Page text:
Defense Cuts Must Be Part of Fiscal Solution, Secretary Says

WASHINGTON, May 24, 2011 — Cur­tail­ing defense spend­ing must be part of the solu­tion for the nation’s finan­cial woes, Defense Sec­re­tary Robert M. Gates said here today.
Gates told an audi­ence at the Amer­i­can Enter­prise Insti­tute that the Unit­ed States faces a seri­ous fis­cal predica­ment that, if not addressed soon, could become a cri­sis affect­ing the nation’s cred­it, con­fi­dence and posi­tion in the world.

Pres­i­dent Barack Oba­ma has set a goal of hold­ing growth in base nation­al secu­ri­ty spend­ing slight­ly below infla­tion for the next 12 years. That would save about $400 bil­lion, the pre­pon­der­ance of which would come from the Defense Depart­ment, the sec­re­tary said. 

“I have long believed — and I still do — that the defense bud­get, how­ev­er large it may be, is not the cause of this country’s fis­cal woes,” Gates said. “How­ev­er, as mat­ter of sim­ple arith­metic and polit­i­cal real­i­ty, the Depart­ment of Defense must be at least part of the solution.” 

The sec­re­tary said he under­stands those who believe that the only rea­son the nation faces tough choic­es in defense spend­ing is that the Pentagon’s bud­get isn’t as large as it should be. He not­ed that it is a much small­er per­cent­age of the nation’s gross domes­tic prod­uct — the out­put of goods and ser­vices pro­duced in the Unit­ed States – than it used to be. 

“Defense expen­di­tures are cur­rent­ly a low­er share of GDP than most of the last half cen­tu­ry, and a much low­er per­cent­age than dur­ing pre­vi­ous major wars,” the sec­re­tary said. “When Pres­i­dent [Dwight D.] Eisen­how­er warned of the ‘Mil­i­tary Indus­tri­al Com­plex’ in 1961, defense con­sumed more than half the fed­er­al bud­get, and the por­tion of the nation’s eco­nom­ic out­put devot­ed to the mil­i­tary was about 9 percent.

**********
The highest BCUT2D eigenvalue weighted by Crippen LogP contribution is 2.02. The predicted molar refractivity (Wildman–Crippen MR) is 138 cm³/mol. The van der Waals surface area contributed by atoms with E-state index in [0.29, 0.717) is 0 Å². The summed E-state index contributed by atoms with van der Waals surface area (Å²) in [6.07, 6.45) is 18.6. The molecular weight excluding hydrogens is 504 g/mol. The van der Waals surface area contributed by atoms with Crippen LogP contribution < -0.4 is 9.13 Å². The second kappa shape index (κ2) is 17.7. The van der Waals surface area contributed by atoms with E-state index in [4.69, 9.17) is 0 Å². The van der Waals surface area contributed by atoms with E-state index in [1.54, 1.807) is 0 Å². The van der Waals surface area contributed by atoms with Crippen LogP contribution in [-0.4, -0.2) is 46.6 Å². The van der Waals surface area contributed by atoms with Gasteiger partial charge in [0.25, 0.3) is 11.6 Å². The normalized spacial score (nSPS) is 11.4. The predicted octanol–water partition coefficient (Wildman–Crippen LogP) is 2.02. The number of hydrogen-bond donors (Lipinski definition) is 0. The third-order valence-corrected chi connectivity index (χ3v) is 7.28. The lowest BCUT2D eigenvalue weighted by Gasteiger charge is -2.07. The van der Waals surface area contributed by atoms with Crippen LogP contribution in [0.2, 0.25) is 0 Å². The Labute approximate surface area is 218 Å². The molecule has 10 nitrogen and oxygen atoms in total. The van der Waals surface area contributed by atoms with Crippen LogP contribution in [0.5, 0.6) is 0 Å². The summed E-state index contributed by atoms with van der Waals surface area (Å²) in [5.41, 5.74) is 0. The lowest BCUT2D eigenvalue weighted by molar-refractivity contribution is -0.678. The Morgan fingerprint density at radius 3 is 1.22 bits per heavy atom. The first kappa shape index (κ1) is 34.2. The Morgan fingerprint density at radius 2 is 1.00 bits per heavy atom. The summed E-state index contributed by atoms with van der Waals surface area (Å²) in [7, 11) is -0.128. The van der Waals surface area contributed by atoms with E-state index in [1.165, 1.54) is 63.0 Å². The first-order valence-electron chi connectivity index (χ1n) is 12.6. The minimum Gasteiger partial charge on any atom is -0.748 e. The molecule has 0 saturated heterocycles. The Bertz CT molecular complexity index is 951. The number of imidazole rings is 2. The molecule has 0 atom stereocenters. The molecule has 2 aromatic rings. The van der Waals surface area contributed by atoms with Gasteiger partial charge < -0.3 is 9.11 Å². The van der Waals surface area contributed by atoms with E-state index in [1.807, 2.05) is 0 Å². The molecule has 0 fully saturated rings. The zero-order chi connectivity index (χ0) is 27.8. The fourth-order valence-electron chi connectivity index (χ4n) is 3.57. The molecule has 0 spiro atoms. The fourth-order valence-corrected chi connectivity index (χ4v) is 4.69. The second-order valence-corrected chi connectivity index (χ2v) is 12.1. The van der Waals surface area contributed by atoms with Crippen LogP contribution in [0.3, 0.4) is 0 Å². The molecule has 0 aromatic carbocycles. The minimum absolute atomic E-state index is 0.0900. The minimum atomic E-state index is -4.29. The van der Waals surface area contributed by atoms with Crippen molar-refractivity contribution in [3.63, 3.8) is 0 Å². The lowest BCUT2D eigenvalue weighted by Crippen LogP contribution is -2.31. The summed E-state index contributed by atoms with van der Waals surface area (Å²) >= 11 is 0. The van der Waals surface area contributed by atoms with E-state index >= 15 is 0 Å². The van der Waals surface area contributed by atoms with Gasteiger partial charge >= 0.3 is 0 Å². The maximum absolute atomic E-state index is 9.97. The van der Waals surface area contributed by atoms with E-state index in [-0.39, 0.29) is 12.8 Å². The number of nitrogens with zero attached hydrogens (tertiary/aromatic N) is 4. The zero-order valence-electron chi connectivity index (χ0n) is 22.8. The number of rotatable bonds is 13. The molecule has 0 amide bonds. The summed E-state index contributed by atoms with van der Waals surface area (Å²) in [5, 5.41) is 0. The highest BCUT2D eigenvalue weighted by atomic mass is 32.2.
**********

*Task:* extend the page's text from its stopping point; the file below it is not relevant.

“By com­par­i­son,” Gates con­tin­ued, “this year’s base defense bud­get of $530 bil­lion – the high­est since World War II adjust­ed for infla­tion – rep­re­sents less than 15 per­cent of all fed­er­al spend­ing and equates to rough­ly 3 and a half per­cent of GDP – a num­ber that climbs to about 4 and a half per­cent when the war costs in Iraq and Afghanistan are includ­ed.” Still, Gates said, he does­n’t fore­see a return of defense spend­ing to lev­els sparked by the Sovi­et threat in the sec­ond half of the 20th century. 

“Absent a cat­a­stroph­ic inter­na­tion­al con­flict or new exis­ten­tial threat, we are not like­ly to return to Cold War lev­els of defense expen­di­tures, at least as a share of nation­al wealth any­time soon,” he said. “Nor do I believe we need to.” 

The threats and poten­tial adver­saries the nation faces today are dan­ger­ous and daunt­ing for their com­plex­i­ty, vari­ety and unpre­dictabil­i­ty, Gates said. “But as a mat­ter of nation­al sur­vival,” he added, “they do not approach the scale of the Sovi­et mil­i­tary threat that pro­vid­ed the polit­i­cal and strate­gic ratio­nale for defense expen­di­tures that con­sumed a sig­nif­i­cant por­tion of our economy.” 

Anoth­er rea­son why Cold War-lev­el defense bud­gets prob­a­bly won’t return — at least as a share of GDP – is that the nation’s finan­cial con­di­tion has changed, whether mea­sured in the size of debt and deficits, ratios of retirees to work­ers, or the share of the fed­er­al bud­get con­sumed by entitlements. 

“The mon­ey and polit­i­cal sup­port sim­ply aren’t there,” he said. 

Gates detailed efforts over the last two years to rein in Pen­ta­gon over­head costs and imple­ment oth­er effi­cien­cies, and he said more needs to be done in that regard. 

“I believe there are more sav­ings pos­si­ble by culling more over­head and bet­ter account­ing for, and thus bet­ter man­ag­ing, the funds and peo­ple we have,” he said. “But one thing is quite clear: these effi­cien­cies efforts will not come close to meet­ing the bud­get tar­gets laid out by the pres­i­dent, much less oth­er, high­er tar­gets being bandied about.” 

Still, he said, per­spec­tive is important. 

“What’s being pro­posed by the pres­i­dent is noth­ing close to the dra­mat­ic cuts of the past,” he said. “For exam­ple, defense spend­ing in con­stant dol­lars declined by rough­ly a third between 1985 and 1998. What’s being con­sid­ered today, assum­ing all $400 bil­lion comes from DOD over 12 years, cor­re­sponds to a pro­ject­ed reduc­tion of about 5 per­cent in con­stant dol­lars – or slight­ly less than keep­ing pace with inflation. 

“Nonethe­less,” he added, “meet­ing this sav­ings tar­get will require real cuts – giv­en the esca­lat­ing costs of so many parts of the defense bud­get – and, as a result, real choices.” 

U.S. Depart­ment of Defense
Office of the Assis­tant Sec­re­tary of Defense (Pub­lic Affairs) 

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